I lucked into having the chance to visit one of the best restaurants in the world (#11, to be exact, as voted by Restaurant Magazine). As soon as I learned of a business trip to NYC, I decided I would make the most of this opportunity with a highly desired reservation. It didn't matter that the best time they could get me in was 9:45 on the night I flew in, I would have taken an even later time. The unfortunate thing about such a late reservation was the time spent waiting for it to show up. I tried to not psyche myself out about how the food would be. I didn't want to expect the best meal of my life only to be let down by anything less. I ate very little that day, in fact I'm not sure I ate at all. What would be the point? Tray tables down? Seat backs. . . back? Let's go.
Eric Ripert's, Le Bernadin, is well-known for being a top restaurant, but it's an even more known for having amazing seafood. If you come here for anything but, you'll be disappointed. After quite a bit of internal debate (I was dining alone), I went with the Le Bernadin tasting menu. I've listed photos of the courses, in order, below. I apologize for the quality. They were taken on my cell phone without the use of a flash. I refused to create even more attention for myself as a loser, eating alone, using the flash on his phone. First course was Layers of Thinly Pounded Yellowfin Tuna; Toasted Baguette; Shaved Chives and Extra Virgin Olive Oil. The presentation was amazing on this course, as it was on most, but I loved the delicate flavor here. It was very similar to eating sushi and the texture of the baguette was a nice contrast to the pounded tuna. It was probably my second favorite course. Next was the Charred Octopus; Fermented Black Bean - Pear Sauce Vierge; Ink - Miso Vinaigrette; Purple Basil. Seeing this course on the menu almost made me choose something else, but I figured, why not. The flavors were quite surprising, in a pleasant way. You could taste the char on the octopus, but not overwhelmingly. It kind of had a chicken consistency, not rubbery, which means it was cooked beyond perfectly. The fermented black bean was sweet and complimented the char flavor. Next was the Warm Lobster Carpaccio; Hearts of Palm, Orange Vinaigrette. Pretty hard for me to not like lobster, and this was no exception. The sauce on this was quite savory and there was pickled ginger and shaved fennel that served as a nice contrast to the buttery lobster. Then, I had the Seared Yellowtail King Fish; Truffle Risotto, Baby Vegetables, Black Truffle Emulsion. This was my favorite course. The fish was cooked medium rare and had so much flavor. Plus, the combination of the truffle emulsion and the truffle risotto was fantastic. I debated about asking for a second. This was followed with the Crispy Black Bass; Lup Cheong and Beansprout “Risotto” Mini Steamed Buns, Hoisin-Plum Jus. The flavors of this were definitely Asian-inspired, as can be seen in the name. The fish was delicately moist with a nice crispy layer. Moving towards dessert, I had the Parsnip Crème Brulée, Roasted Hazelnut, Browned Milk Solids, Vanilla Salt. The desserts were not anything special, and while I appreciated the art of this dish, it was kind of bland. Almost done with the Maralumi Milk Chocolate Parfait, Liquid Pear, Gingersnap. I liked this more than I thought I would. I really would love to know how they made the liquid pear. It had the appearance of a pear, but broke like an egg yolk over the parfait. It gave the dish a nice clean pear flavor. I couldn't tell you what the next two dishes were as I didn't take good notes, and they weren't on the menu. One was some sort of multi-layered chocolate mousse served in a hollowed out egg. The presentation was stunning, and the flavor wasn't bad. Sadly, I got excited and squeezed the egg shell instead of the dish as I scooped out the bottom. The waitress did inform me that about 50% of people have the same problem. I think she was lying. Lastly was kind of thank you dish of small chocolates. I can't remember what any of them were, but they were good.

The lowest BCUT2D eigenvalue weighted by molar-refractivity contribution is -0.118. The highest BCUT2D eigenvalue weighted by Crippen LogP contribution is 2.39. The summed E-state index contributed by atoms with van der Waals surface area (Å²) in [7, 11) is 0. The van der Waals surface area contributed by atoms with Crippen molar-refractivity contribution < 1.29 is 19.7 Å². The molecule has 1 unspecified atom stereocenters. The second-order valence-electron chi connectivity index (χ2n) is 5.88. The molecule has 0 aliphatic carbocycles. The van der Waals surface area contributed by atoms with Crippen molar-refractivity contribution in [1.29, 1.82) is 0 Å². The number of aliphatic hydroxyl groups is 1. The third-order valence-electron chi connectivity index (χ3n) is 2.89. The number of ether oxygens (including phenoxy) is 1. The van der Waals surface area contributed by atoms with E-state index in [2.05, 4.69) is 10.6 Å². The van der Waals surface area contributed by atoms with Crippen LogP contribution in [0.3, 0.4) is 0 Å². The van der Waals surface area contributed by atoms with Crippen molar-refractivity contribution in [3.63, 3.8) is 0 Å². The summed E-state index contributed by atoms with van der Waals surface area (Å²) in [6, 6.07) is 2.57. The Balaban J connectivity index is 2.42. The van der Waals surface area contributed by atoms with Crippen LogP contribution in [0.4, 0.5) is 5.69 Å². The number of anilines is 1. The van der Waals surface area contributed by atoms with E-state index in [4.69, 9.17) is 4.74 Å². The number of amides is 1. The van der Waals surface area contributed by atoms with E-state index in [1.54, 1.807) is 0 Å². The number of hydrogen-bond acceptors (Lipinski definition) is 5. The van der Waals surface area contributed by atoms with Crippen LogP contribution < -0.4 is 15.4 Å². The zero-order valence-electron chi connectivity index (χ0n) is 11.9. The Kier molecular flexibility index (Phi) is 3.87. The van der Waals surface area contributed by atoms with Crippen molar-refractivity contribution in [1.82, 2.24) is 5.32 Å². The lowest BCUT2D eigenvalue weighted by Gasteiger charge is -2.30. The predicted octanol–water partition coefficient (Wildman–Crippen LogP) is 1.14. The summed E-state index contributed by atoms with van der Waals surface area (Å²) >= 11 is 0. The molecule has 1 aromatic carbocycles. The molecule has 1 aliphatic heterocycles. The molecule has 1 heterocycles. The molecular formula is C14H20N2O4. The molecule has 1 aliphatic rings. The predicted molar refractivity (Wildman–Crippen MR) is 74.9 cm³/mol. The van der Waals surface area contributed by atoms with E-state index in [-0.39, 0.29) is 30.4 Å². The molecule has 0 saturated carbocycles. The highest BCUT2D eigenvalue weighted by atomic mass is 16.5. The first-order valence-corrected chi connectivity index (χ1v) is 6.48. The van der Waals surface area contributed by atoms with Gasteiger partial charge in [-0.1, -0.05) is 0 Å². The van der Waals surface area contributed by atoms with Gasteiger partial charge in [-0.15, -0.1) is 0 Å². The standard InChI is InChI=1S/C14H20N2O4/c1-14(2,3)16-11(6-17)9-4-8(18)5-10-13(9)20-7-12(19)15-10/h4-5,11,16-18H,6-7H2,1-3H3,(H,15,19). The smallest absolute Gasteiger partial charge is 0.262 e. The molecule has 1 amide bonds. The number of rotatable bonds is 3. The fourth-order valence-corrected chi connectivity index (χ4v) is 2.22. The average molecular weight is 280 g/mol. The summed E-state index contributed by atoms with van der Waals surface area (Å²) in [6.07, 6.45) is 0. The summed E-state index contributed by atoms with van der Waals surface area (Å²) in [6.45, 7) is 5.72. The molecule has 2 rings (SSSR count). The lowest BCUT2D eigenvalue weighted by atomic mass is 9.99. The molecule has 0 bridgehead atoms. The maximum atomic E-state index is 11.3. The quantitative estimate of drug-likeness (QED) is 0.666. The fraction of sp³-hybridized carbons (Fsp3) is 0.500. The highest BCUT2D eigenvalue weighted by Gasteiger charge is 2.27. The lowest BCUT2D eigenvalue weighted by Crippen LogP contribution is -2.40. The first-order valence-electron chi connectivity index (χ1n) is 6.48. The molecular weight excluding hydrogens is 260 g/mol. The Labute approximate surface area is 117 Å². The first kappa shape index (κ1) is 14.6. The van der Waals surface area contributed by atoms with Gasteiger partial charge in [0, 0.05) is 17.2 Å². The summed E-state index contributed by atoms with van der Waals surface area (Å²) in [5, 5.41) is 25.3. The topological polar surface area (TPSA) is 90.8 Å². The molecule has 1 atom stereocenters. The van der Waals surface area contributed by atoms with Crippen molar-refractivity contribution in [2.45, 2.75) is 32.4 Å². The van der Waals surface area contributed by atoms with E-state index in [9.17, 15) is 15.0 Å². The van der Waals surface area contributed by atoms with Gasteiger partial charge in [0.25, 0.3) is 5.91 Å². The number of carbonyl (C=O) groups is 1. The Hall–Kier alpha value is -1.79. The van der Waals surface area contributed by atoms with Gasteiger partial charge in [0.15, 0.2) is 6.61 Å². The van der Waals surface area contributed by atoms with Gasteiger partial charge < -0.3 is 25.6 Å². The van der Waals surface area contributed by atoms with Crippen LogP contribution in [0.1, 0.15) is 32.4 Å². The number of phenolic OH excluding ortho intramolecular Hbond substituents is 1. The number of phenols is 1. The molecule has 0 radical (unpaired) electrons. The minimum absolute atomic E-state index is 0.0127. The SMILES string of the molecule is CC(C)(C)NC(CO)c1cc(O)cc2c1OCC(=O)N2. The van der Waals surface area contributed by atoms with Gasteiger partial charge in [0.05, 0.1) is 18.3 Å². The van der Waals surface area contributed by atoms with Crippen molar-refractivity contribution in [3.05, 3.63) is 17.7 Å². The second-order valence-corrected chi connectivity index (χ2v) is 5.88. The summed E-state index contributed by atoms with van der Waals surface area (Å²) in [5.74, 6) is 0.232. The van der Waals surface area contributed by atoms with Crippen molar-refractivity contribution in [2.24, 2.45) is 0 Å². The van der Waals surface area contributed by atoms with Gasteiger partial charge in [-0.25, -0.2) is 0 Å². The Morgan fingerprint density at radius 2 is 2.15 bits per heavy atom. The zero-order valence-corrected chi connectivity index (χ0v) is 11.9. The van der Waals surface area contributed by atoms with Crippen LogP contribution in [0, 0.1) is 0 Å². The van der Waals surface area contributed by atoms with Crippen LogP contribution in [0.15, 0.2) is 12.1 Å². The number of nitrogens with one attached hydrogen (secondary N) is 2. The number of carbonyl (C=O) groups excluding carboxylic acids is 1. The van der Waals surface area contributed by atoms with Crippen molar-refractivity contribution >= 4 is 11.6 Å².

To sum it up, yes, it was one of the best meals I have ever had. The best. . . I'm not sure. However, I do believe it deserves to be one of the best restaurants in the world. Dessert wasn't exciting, but it rarely is at some of these nicer places. I don't know why that tends to be the case, but I'd rather have a good dinner and a mediocre dessert than the other way around. Take some time, find a great restaurant in your area and attack it!